A recent study led by Andrew Puca, Ph.D. under the supervision and direction of Antonio Giordano, M.D., Ph.D. set out to illustrate novel mechanical transduction properties of Hematopoietic Stem Cells in relation to defining the expression of humoral factors by facilitating paracrine/autocrine signalling via microgravity.
Dr. Puca, lead author of the study, says "The goal ultimately was modulating intracellular trafficking of tyrosine kinase receptors, cellular proteins directly involved in vasculogenesis, in the context of cell and tissue morphogenesis, ultimately emphasizing the properties of mechanical loading via simulated microgravity and its effects on hematopoietic stem cell (HSPC) growth. These mechanisms are vital to understanding the cooperative relationship between cells and their surrounding microenvironment.
Understanding the expression of these angiogenic triggers will prove to be the cornerstone of bioengineering and the mechanistic machinery that induces tissue regeneration. Our studies indicate that living cells are literally hard-wired so that they can filter the same set of chemical inputs to produce different functional out-puts and this mechanism is largely controlled mechanically," said Dr. Puca, a Postdoctoral Fellow at the Sbarro Institute for Cancer Research and Molecular Medicine located at Temple University in Philadelphia, PA.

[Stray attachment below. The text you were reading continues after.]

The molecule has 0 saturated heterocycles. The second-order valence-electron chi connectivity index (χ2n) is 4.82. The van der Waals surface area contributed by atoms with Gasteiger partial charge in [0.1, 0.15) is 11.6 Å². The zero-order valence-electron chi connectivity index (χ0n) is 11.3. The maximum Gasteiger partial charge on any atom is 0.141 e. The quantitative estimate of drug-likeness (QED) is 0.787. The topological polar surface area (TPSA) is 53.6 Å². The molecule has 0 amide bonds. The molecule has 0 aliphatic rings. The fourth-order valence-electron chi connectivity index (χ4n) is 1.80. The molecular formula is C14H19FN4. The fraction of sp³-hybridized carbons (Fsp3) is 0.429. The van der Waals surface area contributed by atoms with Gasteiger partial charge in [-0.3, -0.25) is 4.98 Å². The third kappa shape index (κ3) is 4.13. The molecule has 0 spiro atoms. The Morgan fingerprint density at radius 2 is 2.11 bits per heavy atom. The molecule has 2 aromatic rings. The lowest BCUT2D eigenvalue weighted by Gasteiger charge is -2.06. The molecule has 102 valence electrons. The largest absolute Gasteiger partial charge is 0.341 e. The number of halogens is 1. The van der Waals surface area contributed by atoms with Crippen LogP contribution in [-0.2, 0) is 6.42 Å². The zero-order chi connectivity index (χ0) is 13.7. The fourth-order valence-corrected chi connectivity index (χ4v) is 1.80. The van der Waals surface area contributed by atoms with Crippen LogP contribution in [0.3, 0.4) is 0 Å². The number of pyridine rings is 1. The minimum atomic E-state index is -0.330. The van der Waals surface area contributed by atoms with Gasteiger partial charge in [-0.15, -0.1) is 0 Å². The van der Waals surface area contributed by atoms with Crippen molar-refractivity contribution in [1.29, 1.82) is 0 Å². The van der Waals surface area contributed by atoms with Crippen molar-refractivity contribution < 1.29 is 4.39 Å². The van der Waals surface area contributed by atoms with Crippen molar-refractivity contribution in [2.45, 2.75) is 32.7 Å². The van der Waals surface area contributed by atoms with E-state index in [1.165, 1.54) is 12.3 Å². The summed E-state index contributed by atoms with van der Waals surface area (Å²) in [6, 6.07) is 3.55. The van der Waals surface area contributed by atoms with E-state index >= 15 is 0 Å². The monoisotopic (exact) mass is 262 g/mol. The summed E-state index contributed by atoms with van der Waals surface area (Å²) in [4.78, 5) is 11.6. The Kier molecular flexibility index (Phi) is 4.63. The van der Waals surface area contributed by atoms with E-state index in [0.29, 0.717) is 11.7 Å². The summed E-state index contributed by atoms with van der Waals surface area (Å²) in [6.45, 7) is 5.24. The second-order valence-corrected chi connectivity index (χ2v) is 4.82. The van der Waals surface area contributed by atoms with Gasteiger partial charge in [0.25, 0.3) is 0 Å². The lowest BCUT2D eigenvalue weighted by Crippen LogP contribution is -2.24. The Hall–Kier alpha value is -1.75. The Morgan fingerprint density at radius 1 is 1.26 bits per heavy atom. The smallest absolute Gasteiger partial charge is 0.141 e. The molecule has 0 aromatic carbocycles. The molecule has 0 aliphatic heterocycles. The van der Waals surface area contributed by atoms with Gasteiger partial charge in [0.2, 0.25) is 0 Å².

"Our data show how cooperation and competition between extrinsic micro environmental chemical signaling (biochemical) and physiological stresses (bio-mechanical) may be the new frontier in delineating processes in stem cell differentiation and improving techniques in tissue engineering as well as provide a new a model for the development of innovative culture techniques for cell transplant based therapies," says Antonio Giordano, M.D., Ph.D., Director of the Sbarro Institute for Cancer Research and Molecular Medicine and Center for Biotechnology at Temple University, and President of the Sbarro Health Research Organization, Inc.
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